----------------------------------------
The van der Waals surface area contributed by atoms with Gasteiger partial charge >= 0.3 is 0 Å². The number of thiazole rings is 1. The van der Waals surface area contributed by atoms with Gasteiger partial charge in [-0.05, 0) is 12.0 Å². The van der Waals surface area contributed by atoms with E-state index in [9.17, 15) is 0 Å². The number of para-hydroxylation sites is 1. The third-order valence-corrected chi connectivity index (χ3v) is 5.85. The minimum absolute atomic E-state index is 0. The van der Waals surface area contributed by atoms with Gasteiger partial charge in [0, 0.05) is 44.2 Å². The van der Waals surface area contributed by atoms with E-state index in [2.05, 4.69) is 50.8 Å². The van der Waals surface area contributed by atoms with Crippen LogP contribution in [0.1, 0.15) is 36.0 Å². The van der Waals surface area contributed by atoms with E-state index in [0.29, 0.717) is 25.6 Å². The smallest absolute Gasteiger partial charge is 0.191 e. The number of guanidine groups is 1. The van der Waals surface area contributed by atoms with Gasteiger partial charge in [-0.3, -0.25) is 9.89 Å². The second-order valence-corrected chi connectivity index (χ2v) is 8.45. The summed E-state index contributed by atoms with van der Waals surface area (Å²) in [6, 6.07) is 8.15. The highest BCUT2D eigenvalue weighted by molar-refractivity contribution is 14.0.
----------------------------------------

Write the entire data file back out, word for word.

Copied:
The van der Waals surface area contributed by atoms with Gasteiger partial charge >= 0.3 is 0 Å². The number of thiazole rings is 1. The van der Waals surface area contributed by atoms with Gasteiger partial charge in [-0.05, 0) is 12.0 Å². The van der Waals surface area contributed by atoms with E-state index in [9.17, 15) is 0 Å². The number of para-hydroxylation sites is 1. The third-order valence-corrected chi connectivity index (χ3v) is 5.85. The minimum absolute atomic E-state index is 0. The van der Waals surface area contributed by atoms with Gasteiger partial charge in [0, 0.05) is 44.2 Å². The van der Waals surface area contributed by atoms with E-state index in [2.05, 4.69) is 50.8 Å². The van der Waals surface area contributed by atoms with Crippen LogP contribution in [0.1, 0.15) is 36.0 Å². The van der Waals surface area contributed by atoms with E-state index in [0.29, 0.717) is 25.6 Å². The smallest absolute Gasteiger partial charge is 0.191 e. The number of guanidine groups is 1. The van der Waals surface area contributed by atoms with Gasteiger partial charge in [-0.3, -0.25) is 9.89 Å². The second-order valence-corrected chi connectivity index (χ2v) is 8.45. The summed E-state index contributed by atoms with van der Waals surface area (Å²) in [6, 6.07) is 8.15. The highest BCUT2D eigenvalue weighted by molar-refractivity contribution is 14.0.